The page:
Second Day: Take the box through these steps: Smooth the sides, cut the top, carve the finger lift, add the hinge, fine sand all the sides, apply the first coat of finish…Minwax Tung Oil. This is a 4-5 hour day. Sanding takes time.

Third Day: Make internal parts such as tray, dividers, ring holders. Sand and apply second finish coat…polyurethane. 2-5 hours. (Good day to start thinking about the next box.)

Fourth Day: Sand and apply third finish coat…polyurethane. 1-2 hours. (Good day to start on next box.)

Fifth Day: Add cloth liner, chain, bumpers, wax and photograph project. 2-4 hours. (Move along the next box.)

General Comments: Keep the first project simple so that both the coach and the learner have a real chance to succeed. This process goes much better if you work together just one day a week. You will both look forward to your day to work together. Much less “Box Burn-out” that way. Always, always, always watch your learner’s hands. Stand close enough to move their hands if they are in danger. Keep them working safely. Don’t rush them. Don’t watch the clock and rush the process. Take time to talk. Resist the temptation to take over the process and get it done more quickly. Have fun, laugh together. The important thing is the process, not the time. If you can’t be patient…don’t be a coach.

Thanks: Ken and I appreciate all of you who took time to look at this post. A special thanks to all of you who take the extra time to add a comment or suggestion. I respond to all comments and questions in batches on this same post. So check back the next day to see my responses or answers. Keep boxing and keep posting.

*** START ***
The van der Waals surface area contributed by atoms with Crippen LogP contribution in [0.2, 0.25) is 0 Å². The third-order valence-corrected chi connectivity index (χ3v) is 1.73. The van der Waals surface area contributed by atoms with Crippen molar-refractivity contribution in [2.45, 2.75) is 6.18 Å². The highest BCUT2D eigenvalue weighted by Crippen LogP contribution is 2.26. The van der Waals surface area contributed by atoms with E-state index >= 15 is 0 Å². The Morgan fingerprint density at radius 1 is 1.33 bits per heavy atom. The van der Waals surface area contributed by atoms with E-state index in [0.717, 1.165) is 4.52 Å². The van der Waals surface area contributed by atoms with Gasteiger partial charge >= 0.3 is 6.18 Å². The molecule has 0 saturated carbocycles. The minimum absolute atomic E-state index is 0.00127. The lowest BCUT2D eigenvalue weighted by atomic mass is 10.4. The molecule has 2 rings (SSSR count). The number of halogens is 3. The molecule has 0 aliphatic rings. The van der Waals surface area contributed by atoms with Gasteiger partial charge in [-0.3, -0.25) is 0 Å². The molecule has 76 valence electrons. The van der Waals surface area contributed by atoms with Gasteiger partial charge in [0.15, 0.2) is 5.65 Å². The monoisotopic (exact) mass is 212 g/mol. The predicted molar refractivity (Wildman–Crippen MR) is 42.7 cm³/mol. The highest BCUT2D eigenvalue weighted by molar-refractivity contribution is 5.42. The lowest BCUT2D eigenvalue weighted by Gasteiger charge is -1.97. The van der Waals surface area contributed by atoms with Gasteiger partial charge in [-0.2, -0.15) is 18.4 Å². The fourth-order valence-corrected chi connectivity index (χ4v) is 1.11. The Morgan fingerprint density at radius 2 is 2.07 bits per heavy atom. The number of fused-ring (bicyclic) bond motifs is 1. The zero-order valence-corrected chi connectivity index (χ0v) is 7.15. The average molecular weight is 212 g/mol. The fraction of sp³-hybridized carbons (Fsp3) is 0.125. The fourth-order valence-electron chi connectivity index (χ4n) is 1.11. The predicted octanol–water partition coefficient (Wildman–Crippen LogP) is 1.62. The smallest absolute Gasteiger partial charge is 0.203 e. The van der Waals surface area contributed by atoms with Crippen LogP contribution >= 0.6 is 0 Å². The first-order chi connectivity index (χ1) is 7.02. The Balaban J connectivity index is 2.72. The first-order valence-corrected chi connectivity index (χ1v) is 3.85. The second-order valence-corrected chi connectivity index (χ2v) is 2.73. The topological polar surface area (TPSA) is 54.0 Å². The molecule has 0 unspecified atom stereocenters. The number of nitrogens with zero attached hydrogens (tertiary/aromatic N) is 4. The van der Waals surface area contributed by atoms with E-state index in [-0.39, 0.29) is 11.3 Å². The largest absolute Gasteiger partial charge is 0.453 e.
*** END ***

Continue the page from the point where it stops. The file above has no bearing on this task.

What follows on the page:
-- Big Al in IN

17 comments so far

View TopamaxSurvivor's profile


18373 posts in 3821 days

#1 posted 12-06-2012 03:09 AM

Nice work. Bet you are a great teacher ;-)

-- Bob in WW ~ "some old things are lovely, warm still with life ... of the forgotten men who made them." - D.H. Lawrence

View a1Jim's profile


117234 posts in 3722 days

#2 posted 12-06-2012 03:19 AM

Looks super.

-- wood crafting & woodworking classes

View Jim Jakosh's profile

Jim Jakosh

21299 posts in 3250 days

#3 posted 12-06-2012 04:34 AM

Great looking box and good teaching method!!

-- Jim Jakosh.....Practical Wood Products...........Learn something new every day!! Variety is the Spice of Life!!

View lightweightladylefty's profile


3256 posts in 3857 days

#4 posted 12-06-2012 05:21 AM


Thanks for the ideas on how to teach woodworking. I’ve often thought I would like to help a high-school-age girl learn but have kept too busy to figure out how I would go about teaching her. This is a great idea. Perhaps when I get caught up with home remodeling, I can put it into practice. I always wished I had had the opportunity to learn from someone instead of just from reading books, magazines, and now the internet.